Find out more about entry requirements

International applicants

We welcome applications from students studying a wide range of international qualifications.

Entry requirements by country

International Foundation Programme

If you are an international student and your school qualifications are not accepted for direct entry to the University you may be eligible for admission to this degree programme through our International Foundation Programme.

International Foundation Programme

Mature applicants

We welcome applications from mature students and accept a range of qualifications.

Mature applicant qualifications

Regardless of your nationality or country of residence, you must demonstrate a level of English language competency at a level that will enable you to succeed in your studies.

SQA, GCSE and IB

For SQA, GCSE and IB students, unless a higher level is specified in the stated entry requirements, a pass is required in English at the following grades or higher:

  • SQA National 5 at C
  • GCSE at C or 4
  • Level 2 Certificate at C
  • IB Standard Level at 5 (English ab initio is not accepted for entry)

English language tests

We accept the following English language qualifications at the grades specified:

  • IELTS Academic: total 6.5 with at least 5.5 in each component.
  • TOEFL-iBT (including Home Edition): total 92 with at least 20 in each component. We do not accept TOEFL MyBest Score to meet our English language requirements.
  • C1 Advanced (CAE) / C2 Proficiency (CPE): total 176 with at least 162 in each component.
  • Trinity ISE: ISE II with distinctions in all four components.
  • PTE Academic: total 62 with at least 54 in each component.

(Revised 29 August 2023 to remove PTE Academic Online)

We also accept a wider range of international qualifications and tests.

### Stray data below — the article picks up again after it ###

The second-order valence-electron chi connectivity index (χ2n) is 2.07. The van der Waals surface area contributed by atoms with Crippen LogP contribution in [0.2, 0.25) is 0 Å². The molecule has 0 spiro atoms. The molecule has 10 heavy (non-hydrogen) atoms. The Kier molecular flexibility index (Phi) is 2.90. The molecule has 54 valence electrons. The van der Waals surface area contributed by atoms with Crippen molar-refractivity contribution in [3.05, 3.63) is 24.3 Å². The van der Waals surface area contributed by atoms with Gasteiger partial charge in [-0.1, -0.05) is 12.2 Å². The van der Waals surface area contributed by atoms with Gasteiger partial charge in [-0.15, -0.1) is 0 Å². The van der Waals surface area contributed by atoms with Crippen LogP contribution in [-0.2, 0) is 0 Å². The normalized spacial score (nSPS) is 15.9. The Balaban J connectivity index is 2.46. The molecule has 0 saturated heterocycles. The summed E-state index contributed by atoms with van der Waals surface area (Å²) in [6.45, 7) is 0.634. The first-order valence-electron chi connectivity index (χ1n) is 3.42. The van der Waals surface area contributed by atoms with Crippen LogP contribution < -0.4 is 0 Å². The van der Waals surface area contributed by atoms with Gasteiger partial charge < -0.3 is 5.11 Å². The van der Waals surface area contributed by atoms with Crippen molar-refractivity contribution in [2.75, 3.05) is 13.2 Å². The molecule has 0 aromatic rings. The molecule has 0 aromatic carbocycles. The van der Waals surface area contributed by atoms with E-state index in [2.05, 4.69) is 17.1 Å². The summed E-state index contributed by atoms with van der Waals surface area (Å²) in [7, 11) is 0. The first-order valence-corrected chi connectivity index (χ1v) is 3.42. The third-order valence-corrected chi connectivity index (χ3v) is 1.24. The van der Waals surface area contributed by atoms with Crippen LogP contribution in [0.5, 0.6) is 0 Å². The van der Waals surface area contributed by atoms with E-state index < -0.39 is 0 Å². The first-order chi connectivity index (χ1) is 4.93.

Unless you are a national of a majority English speaking country, your English language qualification must be no more than three and a half years old from the start of the month in which the degree you are applying to study begins. If you are using an IELTS, PTE Academic, TOEFL or Trinity ISE test, it must be no more than two years old on the first of the month in which the degree begins, regardless of your nationality.

English language requirements

This information is part of a government initiative to enhance the material that higher education institutions provide about their degree programmes.

It is one of many sources of information which will enable you to make an informed decision on what and where to study.

Please note that some programmes do not have Discover Uni data available.

Tuition Fees

Tuition fees for MA German and Linguistics

Additional costs

As long as international restrictions allow, you will spend Year 3 abroad. The costs you have to pay will depend on where you decide to go, and how you spend your time.

Some study placements at language schools may charge a fee, but we will normally refund you for tuition costs as long as your activity has been approved. You will be responsible for associated travel costs such as flights and visas.

Funding

For more information on how much it will cost to study with us and the financial support available see our fees and funding information.

Fees and funding